The main topics in the HCNS are neuronal plasticity, learning and memory, regeneration of the nervous system, neuroscience of emotion and cognition, mechanisms of neurodegeneration, mechanisms of signal transmission and communication in the brain from the molecular to the systems level, molecular basis, diagnostics and therapy of neurological and psychiatric disease.

Significant innovations and landmark results have been discovered by members of the HCNS in the past and are now systematically pursued. Several departments have strategically focused on brain plasticity and the question how brain plasticity can be modulated in order to treat neurological diseases, e.g., by applying electrical brain stimulation in stroke patients or patients suffering from Parkinson’s disease.
The introduction of innovative neuroimaging approaches to diagnosis and treatment of neurological and psychiatric diseases is a central element of HCNS research. In 2018, a hallmark clinical trial (WAKE-UP) designed and coordinated out of the HCNS could be successfully completed and has since influenced treatment of acute stroke world-wide. Other scientists in the HCNS have generated striking data on the function of the human reward system and its impact on problem gambling in adolescents. These data have led to a unique multicenter trial on teenager development sponsored in the 6th European Framework program.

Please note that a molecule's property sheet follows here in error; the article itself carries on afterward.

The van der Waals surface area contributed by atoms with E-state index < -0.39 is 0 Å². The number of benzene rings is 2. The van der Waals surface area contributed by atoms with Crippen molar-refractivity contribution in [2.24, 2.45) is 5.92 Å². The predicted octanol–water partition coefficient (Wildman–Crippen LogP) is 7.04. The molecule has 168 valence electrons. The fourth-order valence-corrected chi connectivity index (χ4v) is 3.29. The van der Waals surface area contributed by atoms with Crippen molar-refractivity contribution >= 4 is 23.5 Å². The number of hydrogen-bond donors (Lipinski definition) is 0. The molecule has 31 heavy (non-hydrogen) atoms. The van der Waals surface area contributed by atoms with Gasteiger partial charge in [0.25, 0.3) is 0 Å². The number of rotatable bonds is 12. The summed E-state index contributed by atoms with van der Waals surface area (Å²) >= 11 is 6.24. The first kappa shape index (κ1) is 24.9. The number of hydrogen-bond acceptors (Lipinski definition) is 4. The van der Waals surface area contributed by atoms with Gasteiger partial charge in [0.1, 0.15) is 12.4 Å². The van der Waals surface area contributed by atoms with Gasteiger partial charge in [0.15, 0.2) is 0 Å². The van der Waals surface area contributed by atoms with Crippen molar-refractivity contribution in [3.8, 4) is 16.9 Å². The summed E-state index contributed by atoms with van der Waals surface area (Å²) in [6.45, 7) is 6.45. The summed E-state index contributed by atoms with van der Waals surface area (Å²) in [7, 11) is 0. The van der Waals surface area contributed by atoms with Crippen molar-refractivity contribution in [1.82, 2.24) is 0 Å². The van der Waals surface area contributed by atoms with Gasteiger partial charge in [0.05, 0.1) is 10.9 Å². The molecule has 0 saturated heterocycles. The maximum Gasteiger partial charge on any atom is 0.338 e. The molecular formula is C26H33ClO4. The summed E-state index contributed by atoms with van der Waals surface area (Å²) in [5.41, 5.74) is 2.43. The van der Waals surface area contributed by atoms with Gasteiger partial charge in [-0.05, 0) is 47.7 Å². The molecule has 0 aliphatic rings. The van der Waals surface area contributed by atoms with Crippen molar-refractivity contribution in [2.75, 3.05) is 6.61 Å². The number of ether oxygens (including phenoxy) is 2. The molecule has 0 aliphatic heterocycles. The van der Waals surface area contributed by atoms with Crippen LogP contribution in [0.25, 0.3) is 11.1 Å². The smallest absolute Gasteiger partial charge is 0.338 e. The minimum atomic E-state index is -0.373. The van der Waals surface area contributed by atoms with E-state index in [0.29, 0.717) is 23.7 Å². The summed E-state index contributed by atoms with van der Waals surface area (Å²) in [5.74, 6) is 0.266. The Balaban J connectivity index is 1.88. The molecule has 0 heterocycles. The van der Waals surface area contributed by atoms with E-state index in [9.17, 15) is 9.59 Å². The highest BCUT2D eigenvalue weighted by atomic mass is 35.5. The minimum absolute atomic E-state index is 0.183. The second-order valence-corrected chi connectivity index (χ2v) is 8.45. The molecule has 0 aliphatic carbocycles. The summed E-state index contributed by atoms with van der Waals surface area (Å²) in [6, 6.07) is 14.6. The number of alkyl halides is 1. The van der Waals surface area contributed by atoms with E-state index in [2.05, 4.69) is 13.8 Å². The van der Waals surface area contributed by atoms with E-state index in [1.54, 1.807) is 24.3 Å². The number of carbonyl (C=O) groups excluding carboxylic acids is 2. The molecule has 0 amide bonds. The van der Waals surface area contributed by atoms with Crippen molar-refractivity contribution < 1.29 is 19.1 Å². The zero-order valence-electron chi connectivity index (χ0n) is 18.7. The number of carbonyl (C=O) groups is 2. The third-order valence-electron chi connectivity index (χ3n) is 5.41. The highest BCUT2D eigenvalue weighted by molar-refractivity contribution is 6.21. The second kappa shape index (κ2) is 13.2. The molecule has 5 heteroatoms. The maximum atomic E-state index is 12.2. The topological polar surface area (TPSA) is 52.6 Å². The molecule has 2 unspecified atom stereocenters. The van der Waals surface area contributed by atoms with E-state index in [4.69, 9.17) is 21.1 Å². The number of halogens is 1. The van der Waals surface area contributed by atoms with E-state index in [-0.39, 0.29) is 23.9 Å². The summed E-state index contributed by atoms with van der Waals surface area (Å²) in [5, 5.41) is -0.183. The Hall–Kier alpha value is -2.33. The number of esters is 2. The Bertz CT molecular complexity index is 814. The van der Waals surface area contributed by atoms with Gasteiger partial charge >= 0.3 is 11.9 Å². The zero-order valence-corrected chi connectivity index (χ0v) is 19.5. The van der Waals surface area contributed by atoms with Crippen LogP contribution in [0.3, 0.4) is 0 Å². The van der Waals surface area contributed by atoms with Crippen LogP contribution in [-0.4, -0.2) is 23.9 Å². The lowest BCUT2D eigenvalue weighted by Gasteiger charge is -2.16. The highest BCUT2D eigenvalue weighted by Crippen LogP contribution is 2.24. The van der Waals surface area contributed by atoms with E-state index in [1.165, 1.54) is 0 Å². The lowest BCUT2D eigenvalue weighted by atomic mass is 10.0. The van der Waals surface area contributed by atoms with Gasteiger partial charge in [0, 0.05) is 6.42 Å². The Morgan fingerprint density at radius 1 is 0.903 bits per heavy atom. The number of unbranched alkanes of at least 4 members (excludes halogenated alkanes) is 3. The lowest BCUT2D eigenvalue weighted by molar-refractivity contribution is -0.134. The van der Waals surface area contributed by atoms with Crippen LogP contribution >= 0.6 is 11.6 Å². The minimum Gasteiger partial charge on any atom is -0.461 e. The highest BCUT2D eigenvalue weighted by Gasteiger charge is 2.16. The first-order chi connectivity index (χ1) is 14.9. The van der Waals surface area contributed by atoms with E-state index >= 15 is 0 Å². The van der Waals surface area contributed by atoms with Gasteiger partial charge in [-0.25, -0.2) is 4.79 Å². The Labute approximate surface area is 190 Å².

Further landmarks are new molecular diagnostic tests for Alzheimer dementia and prion diseases and recent neuroimmunological data of the HCNS that facilitate the development of innovative treatment strategies against multiple sclerosis and stroke.
In basic science, translational and clinical research, the HCNS has numerous regional, national and international collaborations with other university-level institutions (e.g., DESY, Max-Planck-Institute, National Institutes of Health, University College of London, Harvard Medical School) as well as private public partnerships.

The mission of the HCNS is to expand and improve the local neuroscience network in order to make Hamburg one of the leading neuroscience centers world-wide.